British essayist and poet Alice Meynell was born to educated parents in 1847. She and her sister, a painter, spent their bohemian childhood partly in Italy. Meynell published Preludes (1875), her first book of poems, under her maiden name, Thompson. A convert to Roman Catholicism, Meynell and her husband, Wilfrid Meynell, edited the Weekly Register, a Catholic paper, and founded the magazine Merry England. Meynell regularly contributed essays to periodicals, wrote poetry, and raised a large family—seven children survived childhood. She worked for women’s suffrage, and her poems show her feminist concerns as well as her reactions to the events of World War I. Both Alfred, Lord Tennyson and Coventry Patmore admired her work, which included the volumes Poems (1893), Later Poems (1902), and the posthumous Last Poems (1923).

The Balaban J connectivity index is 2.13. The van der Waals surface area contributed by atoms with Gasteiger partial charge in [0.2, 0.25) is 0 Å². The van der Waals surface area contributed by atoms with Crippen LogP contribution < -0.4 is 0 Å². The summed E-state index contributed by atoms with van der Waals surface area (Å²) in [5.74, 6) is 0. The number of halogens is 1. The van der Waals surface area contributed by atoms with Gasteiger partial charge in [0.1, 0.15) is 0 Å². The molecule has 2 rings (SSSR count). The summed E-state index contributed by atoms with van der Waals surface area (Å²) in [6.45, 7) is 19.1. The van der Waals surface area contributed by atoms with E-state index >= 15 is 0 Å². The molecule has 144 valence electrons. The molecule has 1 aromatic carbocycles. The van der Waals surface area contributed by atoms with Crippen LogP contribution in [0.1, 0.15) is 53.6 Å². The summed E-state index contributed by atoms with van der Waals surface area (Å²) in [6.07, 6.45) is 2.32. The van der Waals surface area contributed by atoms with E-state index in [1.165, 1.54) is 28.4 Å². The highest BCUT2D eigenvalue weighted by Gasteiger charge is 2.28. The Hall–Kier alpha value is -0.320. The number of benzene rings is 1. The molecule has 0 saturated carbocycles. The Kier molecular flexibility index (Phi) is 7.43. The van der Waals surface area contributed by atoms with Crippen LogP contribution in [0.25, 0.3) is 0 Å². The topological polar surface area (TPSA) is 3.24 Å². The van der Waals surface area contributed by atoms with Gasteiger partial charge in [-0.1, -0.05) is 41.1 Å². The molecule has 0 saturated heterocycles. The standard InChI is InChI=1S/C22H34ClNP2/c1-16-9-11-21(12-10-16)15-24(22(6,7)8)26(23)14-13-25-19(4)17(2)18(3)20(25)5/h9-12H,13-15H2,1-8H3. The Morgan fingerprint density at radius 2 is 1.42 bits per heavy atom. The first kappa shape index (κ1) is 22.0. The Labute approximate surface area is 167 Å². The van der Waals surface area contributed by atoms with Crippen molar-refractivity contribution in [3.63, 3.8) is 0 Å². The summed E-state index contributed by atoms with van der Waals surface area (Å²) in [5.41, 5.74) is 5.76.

Meynell was the subject of a biography by her daughter Violet Meynell: Alice Meynell: A Memoir (1929), reviewed in the March 1930 edition of Poetry. Meynell died in 1922.

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